“Lands / Rights – Acquisition & Compensation”

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Lands / Rights – Acquisition & Compensation
Hilights


Agriculture

Quotation for consideration:

“One economic study found that in order to save the 5,000 northern spotted owl from the threat of extinction, by keeping the environment untouched in a particular forest area in the US North West, costed US $466 bn (i.e, $9 mn per owl) in lost economic cost. Couldn’t another more cost effective solution be found?” – Anon.
Key Concepts:

For wealth to be created new sources of natural / mineral resources have to be located, extracted and utilized. It cannot be any one’s rational argument, in a country with an ever increasing population, to do without such resources.
Obviously such resources will mostly be found, in up to now largely unexplored / undeveloped regions, which are forested / coastal / environmentally undisturbed and are occupied by Tribals / Adivasis / Wild life.
Operations for extraction and beneficiation of such resources are by their very nature very disruptive of the environment and of the local population / wild life.
Hence ways must be found to do so with the least amount of such disruption and ensuring reclamation of the land to environmentally acceptable and wild life friendly standards once the extraction is over and more importantly, ways to suitably compensate the Tribals / Adivasis affected.
Should we allow the Tribals / Adivasis the right of informed choice or arrogate to ourselves the right to choose for them?
To believe that the Tribals / Adivasis are, only by virtue of living therein for generations, the best conservators of the Forest / Environment is to not know the history of others like them, of the Easter Islanders, Anasazis etc (refer “Collapse” by Jared Diamond). We should keep in mind that such people may be ignorant of modern life, but that they are quite capable of understanding the options, if properly informed about them, and making the choice best for them. They, and their culture, are not museum exhibits and no outsider should arrogate to himself the right to choose for them.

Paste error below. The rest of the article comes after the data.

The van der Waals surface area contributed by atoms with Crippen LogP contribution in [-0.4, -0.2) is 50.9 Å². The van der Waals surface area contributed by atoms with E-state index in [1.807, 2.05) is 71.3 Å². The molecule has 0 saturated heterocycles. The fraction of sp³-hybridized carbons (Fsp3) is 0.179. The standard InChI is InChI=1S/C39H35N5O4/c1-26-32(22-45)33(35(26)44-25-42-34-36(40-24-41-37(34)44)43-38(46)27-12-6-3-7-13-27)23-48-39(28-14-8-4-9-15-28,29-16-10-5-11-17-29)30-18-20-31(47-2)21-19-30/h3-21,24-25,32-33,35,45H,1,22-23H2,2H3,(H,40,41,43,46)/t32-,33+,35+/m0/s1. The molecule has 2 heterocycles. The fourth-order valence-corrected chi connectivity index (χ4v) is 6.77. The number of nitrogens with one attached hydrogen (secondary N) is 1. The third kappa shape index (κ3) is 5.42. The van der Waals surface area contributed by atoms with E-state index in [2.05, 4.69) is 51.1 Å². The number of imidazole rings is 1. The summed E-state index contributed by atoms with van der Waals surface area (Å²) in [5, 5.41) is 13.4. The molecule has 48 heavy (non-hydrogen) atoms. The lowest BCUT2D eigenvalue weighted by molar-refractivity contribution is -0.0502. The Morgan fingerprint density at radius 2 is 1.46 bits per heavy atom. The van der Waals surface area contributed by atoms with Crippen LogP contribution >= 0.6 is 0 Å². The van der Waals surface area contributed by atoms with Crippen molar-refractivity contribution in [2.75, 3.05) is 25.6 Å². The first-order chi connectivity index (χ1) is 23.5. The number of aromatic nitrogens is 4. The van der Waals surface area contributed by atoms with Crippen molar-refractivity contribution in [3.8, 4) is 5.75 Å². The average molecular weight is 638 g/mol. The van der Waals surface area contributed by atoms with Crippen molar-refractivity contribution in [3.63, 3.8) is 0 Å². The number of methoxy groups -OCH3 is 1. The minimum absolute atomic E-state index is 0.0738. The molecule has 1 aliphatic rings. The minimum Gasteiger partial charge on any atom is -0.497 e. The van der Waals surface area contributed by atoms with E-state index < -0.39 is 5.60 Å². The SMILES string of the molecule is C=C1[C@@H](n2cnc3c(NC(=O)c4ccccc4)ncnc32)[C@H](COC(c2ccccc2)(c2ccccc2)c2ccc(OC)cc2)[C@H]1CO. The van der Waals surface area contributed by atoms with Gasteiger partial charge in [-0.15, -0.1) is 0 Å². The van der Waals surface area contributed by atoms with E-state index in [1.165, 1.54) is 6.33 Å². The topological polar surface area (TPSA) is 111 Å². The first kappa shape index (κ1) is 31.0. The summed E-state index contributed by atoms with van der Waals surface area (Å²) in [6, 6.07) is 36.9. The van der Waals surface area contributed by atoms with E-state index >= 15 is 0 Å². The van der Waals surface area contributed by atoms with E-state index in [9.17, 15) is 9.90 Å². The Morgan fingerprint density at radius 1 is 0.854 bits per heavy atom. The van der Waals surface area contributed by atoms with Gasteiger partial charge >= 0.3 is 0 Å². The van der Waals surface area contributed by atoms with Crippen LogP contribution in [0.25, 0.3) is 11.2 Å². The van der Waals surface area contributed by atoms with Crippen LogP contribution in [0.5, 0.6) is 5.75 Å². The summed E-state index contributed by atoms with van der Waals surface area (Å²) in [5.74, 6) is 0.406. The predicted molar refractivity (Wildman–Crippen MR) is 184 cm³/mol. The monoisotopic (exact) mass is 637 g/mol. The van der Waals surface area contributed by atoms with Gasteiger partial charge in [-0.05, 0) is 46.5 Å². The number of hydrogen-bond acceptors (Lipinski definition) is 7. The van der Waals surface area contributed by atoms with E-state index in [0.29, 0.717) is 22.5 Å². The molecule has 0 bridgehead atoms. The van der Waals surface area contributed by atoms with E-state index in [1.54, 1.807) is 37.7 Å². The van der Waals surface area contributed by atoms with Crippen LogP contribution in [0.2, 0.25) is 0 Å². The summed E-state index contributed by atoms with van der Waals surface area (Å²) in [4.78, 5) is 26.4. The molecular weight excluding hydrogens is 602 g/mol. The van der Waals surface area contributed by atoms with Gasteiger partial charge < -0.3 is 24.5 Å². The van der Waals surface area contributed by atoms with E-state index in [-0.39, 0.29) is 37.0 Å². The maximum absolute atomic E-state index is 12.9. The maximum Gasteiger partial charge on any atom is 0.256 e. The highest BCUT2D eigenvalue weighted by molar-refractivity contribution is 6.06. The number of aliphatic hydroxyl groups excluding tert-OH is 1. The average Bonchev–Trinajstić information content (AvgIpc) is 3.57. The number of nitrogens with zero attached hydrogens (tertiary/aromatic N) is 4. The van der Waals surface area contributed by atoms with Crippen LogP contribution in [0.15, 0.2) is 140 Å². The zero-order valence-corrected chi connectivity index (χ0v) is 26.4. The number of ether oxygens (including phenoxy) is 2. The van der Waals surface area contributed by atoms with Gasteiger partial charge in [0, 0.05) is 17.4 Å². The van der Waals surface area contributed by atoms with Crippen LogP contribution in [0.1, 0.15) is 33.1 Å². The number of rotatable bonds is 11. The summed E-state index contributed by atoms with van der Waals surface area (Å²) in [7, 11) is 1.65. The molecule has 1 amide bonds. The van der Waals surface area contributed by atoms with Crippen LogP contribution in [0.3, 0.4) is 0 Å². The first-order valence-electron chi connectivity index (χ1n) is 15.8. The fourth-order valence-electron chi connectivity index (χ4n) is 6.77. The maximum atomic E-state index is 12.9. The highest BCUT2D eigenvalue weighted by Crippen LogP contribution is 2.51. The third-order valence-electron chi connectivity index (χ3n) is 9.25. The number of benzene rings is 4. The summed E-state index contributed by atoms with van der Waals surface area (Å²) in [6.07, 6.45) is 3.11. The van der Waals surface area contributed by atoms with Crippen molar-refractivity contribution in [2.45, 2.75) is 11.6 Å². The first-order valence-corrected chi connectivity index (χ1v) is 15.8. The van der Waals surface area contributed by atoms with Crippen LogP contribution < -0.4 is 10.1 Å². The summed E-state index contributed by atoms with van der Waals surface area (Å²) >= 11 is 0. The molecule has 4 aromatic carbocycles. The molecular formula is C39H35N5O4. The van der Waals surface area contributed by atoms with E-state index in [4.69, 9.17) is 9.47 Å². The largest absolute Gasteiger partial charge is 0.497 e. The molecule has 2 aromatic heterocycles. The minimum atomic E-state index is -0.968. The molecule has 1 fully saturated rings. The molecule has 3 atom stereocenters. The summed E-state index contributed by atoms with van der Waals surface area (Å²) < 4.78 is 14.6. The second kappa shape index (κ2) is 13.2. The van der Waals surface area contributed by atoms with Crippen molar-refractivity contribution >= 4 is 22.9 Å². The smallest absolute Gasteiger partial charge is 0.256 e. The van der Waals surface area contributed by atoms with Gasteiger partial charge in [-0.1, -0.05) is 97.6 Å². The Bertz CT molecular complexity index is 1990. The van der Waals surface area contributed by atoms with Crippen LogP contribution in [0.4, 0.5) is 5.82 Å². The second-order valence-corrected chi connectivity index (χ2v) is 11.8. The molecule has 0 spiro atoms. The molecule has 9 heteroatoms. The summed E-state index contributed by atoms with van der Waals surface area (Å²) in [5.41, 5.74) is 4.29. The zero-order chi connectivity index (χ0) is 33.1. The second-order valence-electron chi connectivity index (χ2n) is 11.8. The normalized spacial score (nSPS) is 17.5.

To think that they would continue to prefer to live as they do now, or asking them to choose without being able to make an informed choice, is again to not learn from history. (Eskimos and Papua New Guineans who went from the ‘Stone Age to the Jet Age’ in one generation in the 1950-60’s and the ‘Bushmen / Khoisan’ the aboriginal Hunter gatherers of South Africa, and the ‘Orang Asli’ the aboriginals in the primary forest of Malaysia – all more Ancient than most of our Adivasis / Tribals who are mainly those who have, in order to escape persecution, reverted back to forest living in the secondary or tertiary forests of India). People, even Adivasis / Tribals, need to have a population density high enough to sustain their culture. Declining isolated populations soon lose all their complex skills and regress into subsistence survival. This cannot be their choice. All such isolated aboriginal populations, once given the option of an informed choice in modern times, have chosen to share in the benefits of the Civilization around them while however still trying to retain some cultural customs and identity though in more practical and modified forms.

Blind admiration for our past, prevents us from noting the extensive de-forestation and environmental degradation across much of our Country by our ancestors, leaving most of it as scrub land, nor about the environmental damage caused by mining of Gold (Kolar), Coal, Iron and Clay (brick making) etc in so many ancient locations.

We today should consider ourselves fortunate that we are aware of the nature and extent of the harm such ‘Extractive Industries’ can do to our environment and to the peoples and animals living therein, and have at our disposal the skills and technologies for being able to greatly mitigate it all, both during and after the extraction / benefication process.

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